Kenya

UNICEF’s innovative Mother-Baby-Pack launches in Kenya

UNICEF Image
© UNICEF Lesotho/2010
Malekena George and her infant daughter Mankhube at home in Lesotho's rural Berea District. Mankhube was born HIV-free thanks to Lesotho's pack of prevention medications.

NEW YORK, USA, 28 October 2010 – The scheduled launch of UNICEF’s Mother-Baby Pack in Kenya tomorrow is part of a creative response to an unmet need. Every day, more than 1,000 infants worldwide are infected with HIV during pregnancy, labour, delivery or breastfeeding. Most are in sub-Saharan Africa.

Without medical help, at least half of these babies will die before their second birthday. But a medical and social intervention known as prevention of mother-to-child transmission, or PMTCT, can safeguard them from HIV – while protecting the health of their mothers.

Closing gaps in care
Women and infants participating in conventional PMTCT programmes must make repeated visits to a clinic for drugs and preventive care. But across the developing world, poverty and logistical challenges make those frequent visits impossible for many pregnant women living with the virus. And in countries with weak health systems, preventive treatment may not be delivered consistently enough or at sufficiently high quality to stop transmission.

The Mother-Baby Pack is a take-home box of PMTCT drugs designed for women and children who have limited access to conventional, high-quality preventive care. It contains anti-retroviral drugs and antibiotics required to protect the health of one mother and child. The medicines are pre-measured and packaged to make it easy for adults to administer them correctly.

UNICEF Image
© UNICEF/NYHQ2010-1057/Markisz
The open Mother-Baby Pack. Components are packaged in colour-coded boxes containing antibiotic and anti-retroviral medications for HIV-positive pregnant women and their newborns.

Only pregnant women living with HIV who do not yet require treatment for their own health will receive Mother-Baby Packs.

A concept comes home
UNICEF’s new product was inspired by an idea pioneered in Lesotho. Health workers there gave plain paper bags filled with pre-measured drugs to pregnant women living with HIV, along with instructions on how to take the medicines during and after pregnancy. This proved effective at stopping HIV transmission among women and child unable to attend a regular PMTCT programme.

The UNICEF Mother-Baby Pack builds on and enhances the Lesotho model. It uses drugs produced through a formal arrangement with a single supplier, incorporates design elements to make correct dosing easy and adds standardized training for health workers who will distribute it. The Indian pharmaceutical company CIPLA is producing the pack through an agreement with UNICEF.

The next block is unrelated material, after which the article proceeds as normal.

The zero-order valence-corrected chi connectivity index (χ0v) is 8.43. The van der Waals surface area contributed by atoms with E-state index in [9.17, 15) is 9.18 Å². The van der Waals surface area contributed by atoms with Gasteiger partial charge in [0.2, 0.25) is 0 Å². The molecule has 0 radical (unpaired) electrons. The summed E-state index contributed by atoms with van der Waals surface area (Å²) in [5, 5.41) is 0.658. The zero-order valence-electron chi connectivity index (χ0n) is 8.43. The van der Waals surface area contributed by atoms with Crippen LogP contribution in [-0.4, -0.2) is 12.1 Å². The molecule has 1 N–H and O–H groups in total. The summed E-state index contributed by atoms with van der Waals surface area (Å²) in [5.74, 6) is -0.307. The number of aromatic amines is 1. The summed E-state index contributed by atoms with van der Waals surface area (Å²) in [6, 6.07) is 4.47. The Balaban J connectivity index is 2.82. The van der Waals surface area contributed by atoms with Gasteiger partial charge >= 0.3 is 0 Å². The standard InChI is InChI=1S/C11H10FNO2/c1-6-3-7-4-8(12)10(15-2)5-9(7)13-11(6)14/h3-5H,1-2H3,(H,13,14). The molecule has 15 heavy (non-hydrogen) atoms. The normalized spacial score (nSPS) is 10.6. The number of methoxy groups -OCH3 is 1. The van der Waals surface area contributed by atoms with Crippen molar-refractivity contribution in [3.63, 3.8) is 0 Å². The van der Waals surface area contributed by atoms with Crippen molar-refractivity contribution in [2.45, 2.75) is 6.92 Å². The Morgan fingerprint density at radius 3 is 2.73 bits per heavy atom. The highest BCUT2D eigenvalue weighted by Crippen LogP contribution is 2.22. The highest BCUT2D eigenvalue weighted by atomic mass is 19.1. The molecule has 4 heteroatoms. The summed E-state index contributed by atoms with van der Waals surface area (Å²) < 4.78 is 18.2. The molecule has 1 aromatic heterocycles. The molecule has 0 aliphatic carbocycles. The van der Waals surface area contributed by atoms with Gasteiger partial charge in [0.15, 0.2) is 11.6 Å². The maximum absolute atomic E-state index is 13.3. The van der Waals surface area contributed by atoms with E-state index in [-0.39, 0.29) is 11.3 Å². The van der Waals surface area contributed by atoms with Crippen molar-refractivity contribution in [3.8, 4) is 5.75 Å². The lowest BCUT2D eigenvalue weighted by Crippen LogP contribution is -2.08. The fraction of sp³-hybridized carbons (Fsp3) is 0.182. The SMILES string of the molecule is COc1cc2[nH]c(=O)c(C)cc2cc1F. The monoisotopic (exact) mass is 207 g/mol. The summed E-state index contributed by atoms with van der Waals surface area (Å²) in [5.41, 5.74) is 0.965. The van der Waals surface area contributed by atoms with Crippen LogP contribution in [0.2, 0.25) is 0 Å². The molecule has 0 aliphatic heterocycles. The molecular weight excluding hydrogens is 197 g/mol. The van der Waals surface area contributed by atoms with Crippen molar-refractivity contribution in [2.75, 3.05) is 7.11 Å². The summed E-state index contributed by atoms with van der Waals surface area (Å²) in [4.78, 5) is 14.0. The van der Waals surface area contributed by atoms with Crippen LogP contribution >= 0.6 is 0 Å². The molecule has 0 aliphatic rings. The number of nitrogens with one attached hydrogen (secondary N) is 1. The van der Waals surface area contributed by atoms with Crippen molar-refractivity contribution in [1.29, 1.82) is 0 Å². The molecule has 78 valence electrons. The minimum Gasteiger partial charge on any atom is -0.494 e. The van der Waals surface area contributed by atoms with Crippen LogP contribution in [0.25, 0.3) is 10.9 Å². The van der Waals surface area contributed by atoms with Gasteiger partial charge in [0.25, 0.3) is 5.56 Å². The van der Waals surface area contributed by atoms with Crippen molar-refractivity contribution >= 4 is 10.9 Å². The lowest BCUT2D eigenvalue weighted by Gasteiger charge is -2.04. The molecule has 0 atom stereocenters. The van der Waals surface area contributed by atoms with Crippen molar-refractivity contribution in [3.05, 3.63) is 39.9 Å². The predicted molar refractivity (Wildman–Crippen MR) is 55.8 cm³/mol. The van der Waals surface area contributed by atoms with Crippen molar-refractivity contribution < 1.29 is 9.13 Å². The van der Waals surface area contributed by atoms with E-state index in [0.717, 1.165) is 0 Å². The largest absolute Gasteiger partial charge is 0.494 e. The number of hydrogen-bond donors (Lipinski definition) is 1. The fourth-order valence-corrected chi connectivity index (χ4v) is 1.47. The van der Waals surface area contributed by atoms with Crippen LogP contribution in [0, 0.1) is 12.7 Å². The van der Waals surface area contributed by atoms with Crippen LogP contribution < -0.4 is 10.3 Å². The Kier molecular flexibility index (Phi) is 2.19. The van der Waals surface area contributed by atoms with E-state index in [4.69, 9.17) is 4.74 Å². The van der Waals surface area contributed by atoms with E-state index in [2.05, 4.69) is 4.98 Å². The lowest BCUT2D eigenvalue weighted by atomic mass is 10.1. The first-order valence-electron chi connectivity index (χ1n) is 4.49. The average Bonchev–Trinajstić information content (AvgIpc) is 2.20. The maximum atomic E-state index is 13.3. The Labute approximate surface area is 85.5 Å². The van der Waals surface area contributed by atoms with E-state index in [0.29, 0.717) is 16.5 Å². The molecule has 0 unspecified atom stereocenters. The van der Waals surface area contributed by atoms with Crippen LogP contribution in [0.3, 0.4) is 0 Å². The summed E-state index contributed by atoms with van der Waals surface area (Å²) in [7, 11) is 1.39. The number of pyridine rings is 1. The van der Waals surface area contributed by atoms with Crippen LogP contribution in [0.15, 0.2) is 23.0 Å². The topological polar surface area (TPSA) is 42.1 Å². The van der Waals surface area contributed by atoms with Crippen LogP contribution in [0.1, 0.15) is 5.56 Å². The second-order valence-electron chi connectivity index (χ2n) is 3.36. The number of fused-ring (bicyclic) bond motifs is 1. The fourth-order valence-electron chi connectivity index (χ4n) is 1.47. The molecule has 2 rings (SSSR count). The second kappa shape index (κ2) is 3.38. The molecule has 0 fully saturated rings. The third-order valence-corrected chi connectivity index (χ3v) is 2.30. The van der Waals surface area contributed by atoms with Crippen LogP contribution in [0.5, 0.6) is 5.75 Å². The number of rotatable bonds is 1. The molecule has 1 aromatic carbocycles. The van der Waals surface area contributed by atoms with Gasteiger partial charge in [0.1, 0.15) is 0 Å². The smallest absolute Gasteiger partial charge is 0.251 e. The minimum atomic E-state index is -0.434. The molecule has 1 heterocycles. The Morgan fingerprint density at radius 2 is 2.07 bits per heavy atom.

The Kenya launch, which will be led by UNICEF Executive Director Anthony Lake, is the first step in a process known as ‘phased implementation with validation.’ This simply means that the pack will be introduced in phases for use in the field, with its performance carefully monitored to ensure that it works as well as possible. 

A collaborative effort
While UNICEF provided leadership on creating the Mother-Baby Pack, its development and implementation are only possible through the combined work of several partners, including the World Health Organization, UNITAID, the Elizabeth Glaser Paediatric AIDS Foundation, the Clinton Foundation and USAID.

And the launch in Kenya is just one part of a larger project - the Nairobi Government’s Maisha Initiative for creating zones free of mother-to-child HIV transmission. This programme is designed to help virtually eliminate mother-to-child-transmission of HIV and paediatric AIDS by 2013 in two Kenyan provinces where about half of all the country’s children with HIV live.  The initiative aims to achieve the same results across the entire country by 2015.

The Mother-Baby Pack combines African innovation with resources from around the globe, creating the capacity to save lives that might otherwise be lost. It offers one demonstration of the transformative change that becomes possible when inventive, determined people work together with governments and donors to bring an epidemic to an end. 


 


 

 

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